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Microaggression Workshop brochure

Racial Microaggression in Clinical Practice Workshops

Our training supports clinicians in recognizing and stopping the implicit bias that affects the way they engage in clinical practice with clients of color.

What are microaggressions?

Racial microaggressions are brief and commonplace verbal, behavioral, or environmental indignities, whether intentional or unintentional, that communicate hostile, derogatory, or negative slights and insults toward people of color.

They are the result of unconscious or implicit biases that seep into interactions with marginalized people and can have deep, detrimental impacts on the mental and physical health of people of color. Microaggressions have an enormous impact on the way in which people of color interact with mental health treatment and services.

Why is training necessary?

Our training supports clinicians in recognizing and stopping implicit bias that affects the way in which they engage in clinical practice with people of color. It is a tool to help clinicians improve their clinical relationships with clients through the reduction of implicit bias interactions for overall improved interventions and outcomes based in equity and social justice.

Benefits

This workshop helps improve service outcomes in communities of color.

Empathy

Enhanced clinical rapport with clients of color.

Insight & Awareness

Long-term engagement with clients of color.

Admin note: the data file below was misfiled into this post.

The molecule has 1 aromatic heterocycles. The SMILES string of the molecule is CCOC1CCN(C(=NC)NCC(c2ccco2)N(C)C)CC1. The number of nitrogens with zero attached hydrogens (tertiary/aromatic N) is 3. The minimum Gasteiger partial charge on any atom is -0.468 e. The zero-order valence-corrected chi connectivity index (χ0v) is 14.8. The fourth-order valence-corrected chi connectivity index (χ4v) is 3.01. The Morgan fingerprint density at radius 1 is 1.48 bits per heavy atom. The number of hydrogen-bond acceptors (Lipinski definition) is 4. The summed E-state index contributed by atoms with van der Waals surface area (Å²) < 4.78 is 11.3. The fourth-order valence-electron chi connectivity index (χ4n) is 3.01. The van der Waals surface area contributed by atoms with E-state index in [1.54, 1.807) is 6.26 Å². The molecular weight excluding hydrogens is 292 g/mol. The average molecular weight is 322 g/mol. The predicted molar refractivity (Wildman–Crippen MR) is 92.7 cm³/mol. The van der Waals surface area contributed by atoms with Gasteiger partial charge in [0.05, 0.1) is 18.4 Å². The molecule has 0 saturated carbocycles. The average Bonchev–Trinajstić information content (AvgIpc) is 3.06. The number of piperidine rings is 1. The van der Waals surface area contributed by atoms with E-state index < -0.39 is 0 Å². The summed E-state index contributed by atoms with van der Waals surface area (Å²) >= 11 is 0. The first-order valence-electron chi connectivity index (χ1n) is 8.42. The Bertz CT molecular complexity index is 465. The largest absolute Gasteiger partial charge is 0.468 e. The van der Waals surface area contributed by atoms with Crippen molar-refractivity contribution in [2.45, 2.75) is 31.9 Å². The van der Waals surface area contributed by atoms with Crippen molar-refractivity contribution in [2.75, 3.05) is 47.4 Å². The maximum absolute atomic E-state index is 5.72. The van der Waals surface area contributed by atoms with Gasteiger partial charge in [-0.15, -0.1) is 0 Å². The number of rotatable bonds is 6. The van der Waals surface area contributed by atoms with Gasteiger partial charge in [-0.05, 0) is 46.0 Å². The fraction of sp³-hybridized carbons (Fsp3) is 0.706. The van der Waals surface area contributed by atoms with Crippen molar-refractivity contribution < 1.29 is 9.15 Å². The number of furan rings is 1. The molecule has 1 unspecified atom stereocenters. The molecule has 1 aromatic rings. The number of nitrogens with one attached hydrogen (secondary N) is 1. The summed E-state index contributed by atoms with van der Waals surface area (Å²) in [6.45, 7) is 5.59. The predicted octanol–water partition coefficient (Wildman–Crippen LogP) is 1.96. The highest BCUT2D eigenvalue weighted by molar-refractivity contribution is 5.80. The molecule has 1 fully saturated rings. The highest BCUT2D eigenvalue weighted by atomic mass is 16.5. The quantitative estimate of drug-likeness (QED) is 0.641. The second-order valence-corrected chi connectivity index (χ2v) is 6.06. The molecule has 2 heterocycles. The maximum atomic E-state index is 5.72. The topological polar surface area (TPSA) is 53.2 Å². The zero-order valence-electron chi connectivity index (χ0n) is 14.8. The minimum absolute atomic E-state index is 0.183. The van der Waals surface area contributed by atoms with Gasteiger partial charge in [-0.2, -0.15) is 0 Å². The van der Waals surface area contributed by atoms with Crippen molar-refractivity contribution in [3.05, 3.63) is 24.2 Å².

Better Service

Overall improvement of services to clients of color.

Our instructors

Angie Mejia

Angie is a doctoral candidate in the department of sociology at Syracuse University. Her research encompasses immigration, mental health, ethnicity, bio/psychopolitics, and citizenship, specifically on U.S. Latinas’ experiences with depression and depression treatment.

As a critical theorist and public sociologist, she collaborates with other women of color and shares their experiences of crossing (and surviving) the effective borders constituted by the interaction of neoliberal forces, identities, U.S. cultural practices, and the availability of mental health treatment to minority women.

Angie’s work has appeared in major research journals and she has presented at numerous conferences on her work on depression and U.S. Latinas.

Kat Kelley

Kat is Catholic Charities of Oregon’ director of programs and integration. Her areas of practice and expertise include trauma, mental health, domestic and sexual violence, immigration, race equity, and community organizing. She has almost 20 years of experience in anti-racist social movements and building white ally identities. Kat is a clinician and macro practice social worker focusing on anti-oppressive practice and social justice.